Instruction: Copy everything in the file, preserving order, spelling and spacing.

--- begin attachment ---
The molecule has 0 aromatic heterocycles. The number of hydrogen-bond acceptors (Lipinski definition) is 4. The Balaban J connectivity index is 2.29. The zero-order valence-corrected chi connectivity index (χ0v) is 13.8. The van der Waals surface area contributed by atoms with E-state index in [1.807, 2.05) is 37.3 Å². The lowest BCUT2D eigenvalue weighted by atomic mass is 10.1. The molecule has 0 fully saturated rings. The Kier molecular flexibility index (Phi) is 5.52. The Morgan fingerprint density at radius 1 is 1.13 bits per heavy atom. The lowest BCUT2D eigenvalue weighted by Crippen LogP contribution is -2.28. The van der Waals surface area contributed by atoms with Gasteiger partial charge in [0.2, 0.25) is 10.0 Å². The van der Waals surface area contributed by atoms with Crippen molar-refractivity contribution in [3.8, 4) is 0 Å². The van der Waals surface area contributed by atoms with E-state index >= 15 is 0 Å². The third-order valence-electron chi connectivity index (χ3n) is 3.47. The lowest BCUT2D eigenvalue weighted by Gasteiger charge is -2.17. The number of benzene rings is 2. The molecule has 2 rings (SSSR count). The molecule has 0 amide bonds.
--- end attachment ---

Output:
The molecule has 0 aromatic heterocycles. The number of hydrogen-bond acceptors (Lipinski definition) is 4. The Balaban J connectivity index is 2.29. The zero-order valence-corrected chi connectivity index (χ0v) is 13.8. The van der Waals surface area contributed by atoms with E-state index in [1.807, 2.05) is 37.3 Å². The lowest BCUT2D eigenvalue weighted by atomic mass is 10.1. The molecule has 0 fully saturated rings. The Kier molecular flexibility index (Phi) is 5.52. The Morgan fingerprint density at radius 1 is 1.13 bits per heavy atom. The lowest BCUT2D eigenvalue weighted by Crippen LogP contribution is -2.28. The van der Waals surface area contributed by atoms with Gasteiger partial charge in [0.2, 0.25) is 10.0 Å². The van der Waals surface area contributed by atoms with Crippen molar-refractivity contribution in [3.8, 4) is 0 Å². The van der Waals surface area contributed by atoms with E-state index >= 15 is 0 Å². The third-order valence-electron chi connectivity index (χ3n) is 3.47. The lowest BCUT2D eigenvalue weighted by Gasteiger charge is -2.17. The number of benzene rings is 2. The molecule has 2 rings (SSSR count). The molecule has 0 amide bonds.